Walter Russell Mead describes how the cash crunch is hollowing out the university operating model.
What's going on here, however, is less about quality than it is about money and the outmoded foundations of American institutions and practices built in the post World War Two era. The baroque inefficiency of the academic enterprise--and especially the research model university, which transposes a vision of the intellectual life from the hard sciences and engineering into the social sciences and the humanities--has built a system that demands enormous outside resources to continue to function.
In a handful of cases, notably the best endowed private universities, there is enough money on hand to make this system work. But less affluent private universities and virtually all public universities face a harsher climate. And as state governments in particular face claims on their tight revenues from more powerful constituencies than university faculty and staff, the public universities are being systematically starved of cash.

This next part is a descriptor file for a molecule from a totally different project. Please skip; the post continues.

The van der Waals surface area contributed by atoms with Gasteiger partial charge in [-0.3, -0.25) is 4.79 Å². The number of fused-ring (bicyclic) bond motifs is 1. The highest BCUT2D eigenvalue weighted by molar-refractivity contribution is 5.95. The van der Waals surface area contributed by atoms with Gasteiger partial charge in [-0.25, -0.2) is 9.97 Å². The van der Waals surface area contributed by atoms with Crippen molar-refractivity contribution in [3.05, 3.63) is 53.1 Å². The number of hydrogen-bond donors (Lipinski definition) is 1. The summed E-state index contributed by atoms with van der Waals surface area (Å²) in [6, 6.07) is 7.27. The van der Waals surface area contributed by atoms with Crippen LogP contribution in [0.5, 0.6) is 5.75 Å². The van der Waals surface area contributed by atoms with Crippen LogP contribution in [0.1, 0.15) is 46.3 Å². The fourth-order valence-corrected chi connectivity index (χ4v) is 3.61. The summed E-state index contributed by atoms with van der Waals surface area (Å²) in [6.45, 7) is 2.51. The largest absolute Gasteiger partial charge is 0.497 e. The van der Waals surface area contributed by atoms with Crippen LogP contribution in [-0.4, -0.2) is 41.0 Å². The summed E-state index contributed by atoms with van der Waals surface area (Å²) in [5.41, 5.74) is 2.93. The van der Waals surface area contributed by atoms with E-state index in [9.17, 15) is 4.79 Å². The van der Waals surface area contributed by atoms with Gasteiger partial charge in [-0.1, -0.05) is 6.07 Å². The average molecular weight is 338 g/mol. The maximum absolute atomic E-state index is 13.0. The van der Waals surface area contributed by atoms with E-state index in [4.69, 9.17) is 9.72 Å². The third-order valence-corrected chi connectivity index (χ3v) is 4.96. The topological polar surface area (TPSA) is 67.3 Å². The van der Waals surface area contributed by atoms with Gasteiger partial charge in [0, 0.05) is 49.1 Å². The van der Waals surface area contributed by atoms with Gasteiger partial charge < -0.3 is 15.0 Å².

Most universities are asking themselves: "how can we lean down our operations to survive this temporary cash crunch?" They make small cuts here and there -- deflating a balloon but keeping all the structure in place until more air is available to blow things back up again. But the money isn't coming back. The real question they need to ask is: "how can we thrive with [a lot] less money per student?" This will require re-inventing the whole operating model, not just saving nickels and dimes.
My daughter's college experience in 15 years will be completely different than mine was.